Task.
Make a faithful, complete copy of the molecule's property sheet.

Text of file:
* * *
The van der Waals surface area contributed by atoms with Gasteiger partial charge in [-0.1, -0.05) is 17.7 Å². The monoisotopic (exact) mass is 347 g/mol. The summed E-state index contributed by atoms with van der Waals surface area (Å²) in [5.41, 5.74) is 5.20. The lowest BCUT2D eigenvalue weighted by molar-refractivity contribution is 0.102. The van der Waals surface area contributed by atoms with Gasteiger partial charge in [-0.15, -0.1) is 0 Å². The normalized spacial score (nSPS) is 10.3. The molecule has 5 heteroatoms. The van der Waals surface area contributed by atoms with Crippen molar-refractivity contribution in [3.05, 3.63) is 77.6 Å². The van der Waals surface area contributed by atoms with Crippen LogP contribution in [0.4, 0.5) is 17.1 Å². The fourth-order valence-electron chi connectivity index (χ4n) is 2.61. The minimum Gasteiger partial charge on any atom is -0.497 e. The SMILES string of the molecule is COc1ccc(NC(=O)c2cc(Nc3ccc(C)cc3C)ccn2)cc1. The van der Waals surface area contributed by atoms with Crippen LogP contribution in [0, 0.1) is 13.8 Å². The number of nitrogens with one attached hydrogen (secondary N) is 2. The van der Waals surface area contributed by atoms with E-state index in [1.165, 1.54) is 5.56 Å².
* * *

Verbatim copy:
The van der Waals surface area contributed by atoms with Gasteiger partial charge in [-0.1, -0.05) is 17.7 Å². The monoisotopic (exact) mass is 347 g/mol. The summed E-state index contributed by atoms with van der Waals surface area (Å²) in [5.41, 5.74) is 5.20. The lowest BCUT2D eigenvalue weighted by molar-refractivity contribution is 0.102. The van der Waals surface area contributed by atoms with Gasteiger partial charge in [-0.15, -0.1) is 0 Å². The normalized spacial score (nSPS) is 10.3. The molecule has 5 heteroatoms. The van der Waals surface area contributed by atoms with Crippen molar-refractivity contribution in [3.05, 3.63) is 77.6 Å². The van der Waals surface area contributed by atoms with Crippen LogP contribution in [0.4, 0.5) is 17.1 Å². The fourth-order valence-electron chi connectivity index (χ4n) is 2.61. The minimum Gasteiger partial charge on any atom is -0.497 e. The SMILES string of the molecule is COc1ccc(NC(=O)c2cc(Nc3ccc(C)cc3C)ccn2)cc1. The van der Waals surface area contributed by atoms with Crippen LogP contribution in [0, 0.1) is 13.8 Å². The number of nitrogens with one attached hydrogen (secondary N) is 2. The van der Waals surface area contributed by atoms with E-state index in [1.165, 1.54) is 5.56 Å².